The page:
Thursday, 15 January 2009


Today is Pongal which is a harvest festival equivalent to a thanksgiving event. Pongal means “boiling over or spill over”. The act of boiling over of milk in the clay pot is considered to denote future prosperity for the family. Pongal is a celebration of prosperity and thanks to the rain, sun and the farm animals that have helped in the harvest. Villagers wear new clothes and people owning cows see this festival as important. The festival is at least 1000 years old though some believe that it is more than 2000 years old.

The festival is celebrated for four days, the first day Bhogi is marked by throwing away and destroying old clothes, the end of the old Thai and the emergence of the new Thai. The second day is the main day and is celebrated by boiling rice with fresh milk and jaggery early in the morning in new pots. Later they are topped with brown sugar, cashew nuts and raisins and allowing it to boil over the pot. This is were Pongal gets its name and when the rice boils over it is traditional to shout”Ponggalo Ponggal!” and to blow a conch shell (sangu) announcing the year to be filled with blessings and good tidings. Watching it boil over is a good sign, it means good luck and prosperity is soon to come. New boiled rice is offered to Nature at sunrise to thank the sun and nature for providing prosperity. The dish is later served to all people present for the ceremony. Savouries and sweets are also prepared and people visit each other.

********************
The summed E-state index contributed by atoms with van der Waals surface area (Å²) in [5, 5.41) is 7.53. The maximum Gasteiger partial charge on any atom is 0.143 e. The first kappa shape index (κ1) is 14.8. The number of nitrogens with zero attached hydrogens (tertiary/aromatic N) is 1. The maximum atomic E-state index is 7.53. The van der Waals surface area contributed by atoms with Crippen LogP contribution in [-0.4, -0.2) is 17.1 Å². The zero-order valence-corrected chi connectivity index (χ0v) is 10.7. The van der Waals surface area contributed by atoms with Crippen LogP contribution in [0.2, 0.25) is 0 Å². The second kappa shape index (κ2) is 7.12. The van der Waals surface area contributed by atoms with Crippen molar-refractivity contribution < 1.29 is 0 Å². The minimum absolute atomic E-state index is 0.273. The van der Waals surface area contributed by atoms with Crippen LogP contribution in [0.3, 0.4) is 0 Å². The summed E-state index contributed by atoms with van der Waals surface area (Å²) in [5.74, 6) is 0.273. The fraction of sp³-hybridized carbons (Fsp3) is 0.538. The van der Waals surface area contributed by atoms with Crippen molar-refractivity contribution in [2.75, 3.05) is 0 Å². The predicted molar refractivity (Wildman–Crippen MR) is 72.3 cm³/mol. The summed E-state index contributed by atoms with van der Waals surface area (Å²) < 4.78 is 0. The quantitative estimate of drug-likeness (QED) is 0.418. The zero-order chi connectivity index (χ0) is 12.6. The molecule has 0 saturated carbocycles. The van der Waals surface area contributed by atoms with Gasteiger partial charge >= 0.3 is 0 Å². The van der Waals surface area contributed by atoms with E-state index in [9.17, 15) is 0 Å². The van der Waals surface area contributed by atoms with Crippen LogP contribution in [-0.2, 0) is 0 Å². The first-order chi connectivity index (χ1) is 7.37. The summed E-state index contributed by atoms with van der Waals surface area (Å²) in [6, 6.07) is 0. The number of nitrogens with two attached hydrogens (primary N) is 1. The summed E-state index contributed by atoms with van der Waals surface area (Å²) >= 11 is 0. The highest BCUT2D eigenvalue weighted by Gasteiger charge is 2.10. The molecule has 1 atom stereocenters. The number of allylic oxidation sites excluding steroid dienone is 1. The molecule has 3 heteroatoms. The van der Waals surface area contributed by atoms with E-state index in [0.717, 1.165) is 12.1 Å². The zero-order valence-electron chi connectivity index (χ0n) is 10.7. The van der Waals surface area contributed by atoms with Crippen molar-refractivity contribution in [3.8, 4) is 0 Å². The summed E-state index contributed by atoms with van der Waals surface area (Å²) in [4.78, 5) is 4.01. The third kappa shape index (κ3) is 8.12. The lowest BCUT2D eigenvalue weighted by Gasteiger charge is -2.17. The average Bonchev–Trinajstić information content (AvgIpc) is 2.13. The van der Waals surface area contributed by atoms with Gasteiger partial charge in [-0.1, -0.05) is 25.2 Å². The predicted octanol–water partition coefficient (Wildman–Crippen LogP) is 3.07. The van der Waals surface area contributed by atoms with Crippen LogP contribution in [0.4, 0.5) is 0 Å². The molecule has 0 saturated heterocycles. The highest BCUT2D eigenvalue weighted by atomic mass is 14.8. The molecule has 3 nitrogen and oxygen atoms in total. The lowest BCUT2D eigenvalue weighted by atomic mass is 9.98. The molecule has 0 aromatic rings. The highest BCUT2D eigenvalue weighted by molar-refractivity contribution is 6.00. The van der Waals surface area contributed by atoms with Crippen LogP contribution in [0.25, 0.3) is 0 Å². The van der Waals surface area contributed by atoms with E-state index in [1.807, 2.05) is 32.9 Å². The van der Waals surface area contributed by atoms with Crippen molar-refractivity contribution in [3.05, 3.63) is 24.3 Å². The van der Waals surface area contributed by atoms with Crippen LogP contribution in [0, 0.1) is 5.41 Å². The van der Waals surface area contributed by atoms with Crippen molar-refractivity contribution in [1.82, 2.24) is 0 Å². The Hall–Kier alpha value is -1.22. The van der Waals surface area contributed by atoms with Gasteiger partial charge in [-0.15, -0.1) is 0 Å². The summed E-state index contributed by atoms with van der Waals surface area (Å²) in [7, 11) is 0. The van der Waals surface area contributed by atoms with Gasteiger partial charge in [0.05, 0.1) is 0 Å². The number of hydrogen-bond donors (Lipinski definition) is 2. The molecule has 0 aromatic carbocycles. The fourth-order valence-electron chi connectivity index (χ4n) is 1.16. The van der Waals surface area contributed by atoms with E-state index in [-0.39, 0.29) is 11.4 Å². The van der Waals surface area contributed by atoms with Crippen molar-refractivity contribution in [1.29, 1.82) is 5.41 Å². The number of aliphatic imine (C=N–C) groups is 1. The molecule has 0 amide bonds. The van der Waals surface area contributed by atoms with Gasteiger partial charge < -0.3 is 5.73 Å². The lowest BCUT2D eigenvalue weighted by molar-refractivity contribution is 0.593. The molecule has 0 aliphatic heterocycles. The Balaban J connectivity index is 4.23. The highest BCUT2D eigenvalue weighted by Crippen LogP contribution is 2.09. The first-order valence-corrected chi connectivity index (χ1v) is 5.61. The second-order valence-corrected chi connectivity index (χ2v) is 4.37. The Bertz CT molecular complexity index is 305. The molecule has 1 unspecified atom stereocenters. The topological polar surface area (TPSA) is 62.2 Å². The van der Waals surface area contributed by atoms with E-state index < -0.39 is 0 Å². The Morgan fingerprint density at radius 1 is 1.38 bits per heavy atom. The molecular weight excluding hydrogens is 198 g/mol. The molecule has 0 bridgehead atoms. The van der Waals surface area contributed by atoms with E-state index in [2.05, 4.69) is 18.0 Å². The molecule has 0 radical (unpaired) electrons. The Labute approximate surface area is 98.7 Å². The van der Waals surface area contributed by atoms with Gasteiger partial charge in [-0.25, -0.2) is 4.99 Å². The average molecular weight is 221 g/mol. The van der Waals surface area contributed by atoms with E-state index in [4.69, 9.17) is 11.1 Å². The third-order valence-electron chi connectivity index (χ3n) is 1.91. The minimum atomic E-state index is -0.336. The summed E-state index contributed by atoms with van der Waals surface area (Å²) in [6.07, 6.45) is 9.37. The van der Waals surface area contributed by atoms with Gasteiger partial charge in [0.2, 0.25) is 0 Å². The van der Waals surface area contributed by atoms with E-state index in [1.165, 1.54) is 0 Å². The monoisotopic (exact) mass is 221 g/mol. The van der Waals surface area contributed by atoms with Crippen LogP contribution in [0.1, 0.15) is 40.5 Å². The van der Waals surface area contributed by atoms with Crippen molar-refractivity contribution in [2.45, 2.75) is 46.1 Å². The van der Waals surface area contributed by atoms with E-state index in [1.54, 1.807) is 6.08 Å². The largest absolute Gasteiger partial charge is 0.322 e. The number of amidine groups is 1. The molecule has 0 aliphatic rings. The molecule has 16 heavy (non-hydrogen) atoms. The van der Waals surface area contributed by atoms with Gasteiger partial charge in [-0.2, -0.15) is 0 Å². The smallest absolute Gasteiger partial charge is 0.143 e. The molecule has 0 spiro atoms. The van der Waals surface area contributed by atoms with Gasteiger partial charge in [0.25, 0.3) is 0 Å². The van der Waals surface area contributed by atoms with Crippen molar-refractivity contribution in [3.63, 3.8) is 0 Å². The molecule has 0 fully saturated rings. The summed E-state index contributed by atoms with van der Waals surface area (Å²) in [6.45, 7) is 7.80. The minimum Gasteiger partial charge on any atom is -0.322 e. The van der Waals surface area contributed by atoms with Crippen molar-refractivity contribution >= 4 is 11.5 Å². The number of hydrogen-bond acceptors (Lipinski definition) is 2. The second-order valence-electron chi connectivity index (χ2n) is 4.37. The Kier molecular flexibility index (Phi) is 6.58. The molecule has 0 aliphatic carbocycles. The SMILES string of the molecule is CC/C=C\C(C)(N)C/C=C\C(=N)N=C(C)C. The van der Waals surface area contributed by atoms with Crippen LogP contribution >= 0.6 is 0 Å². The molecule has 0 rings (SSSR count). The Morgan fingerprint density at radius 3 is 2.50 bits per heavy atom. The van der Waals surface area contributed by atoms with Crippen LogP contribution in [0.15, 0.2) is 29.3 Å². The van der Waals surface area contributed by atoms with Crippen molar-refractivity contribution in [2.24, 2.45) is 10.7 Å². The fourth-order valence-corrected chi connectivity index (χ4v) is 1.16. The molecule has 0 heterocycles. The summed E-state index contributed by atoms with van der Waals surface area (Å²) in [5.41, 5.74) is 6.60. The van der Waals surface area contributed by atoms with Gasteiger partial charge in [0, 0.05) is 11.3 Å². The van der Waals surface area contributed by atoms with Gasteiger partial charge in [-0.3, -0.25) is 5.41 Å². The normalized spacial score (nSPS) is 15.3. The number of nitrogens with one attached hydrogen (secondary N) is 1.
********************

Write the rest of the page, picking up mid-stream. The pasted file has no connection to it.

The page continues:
Maattu Pongal, the third day is when they offer thanks to the cattle because they help farmers in many different ways. They decorate the cattle with bells, paint and flowers and are allowed to roam free. They are also fed sweet rice and sugar cane, some people decorate the horns with gold. The taming of the wild bull contest is one of the main events in some villages.

The final day, Kaanum Pongal (kaanum means “to view”), people visit their relatives and friends to enjoy the festive season. In the cities, however, people flock to beaches and theme parks with their families. Sugar cane is chewed and also houses are decorated with kolam (see picture). Today relatives and friends are thanked for the harvest. Although this festival was originally for farmers it has become a national holiday .

I like this festival. Thanks is given to everyone and everything involved in the harvest. Nothing seems to be left out. I can imagine this to be a fun festival enjoyed by all.

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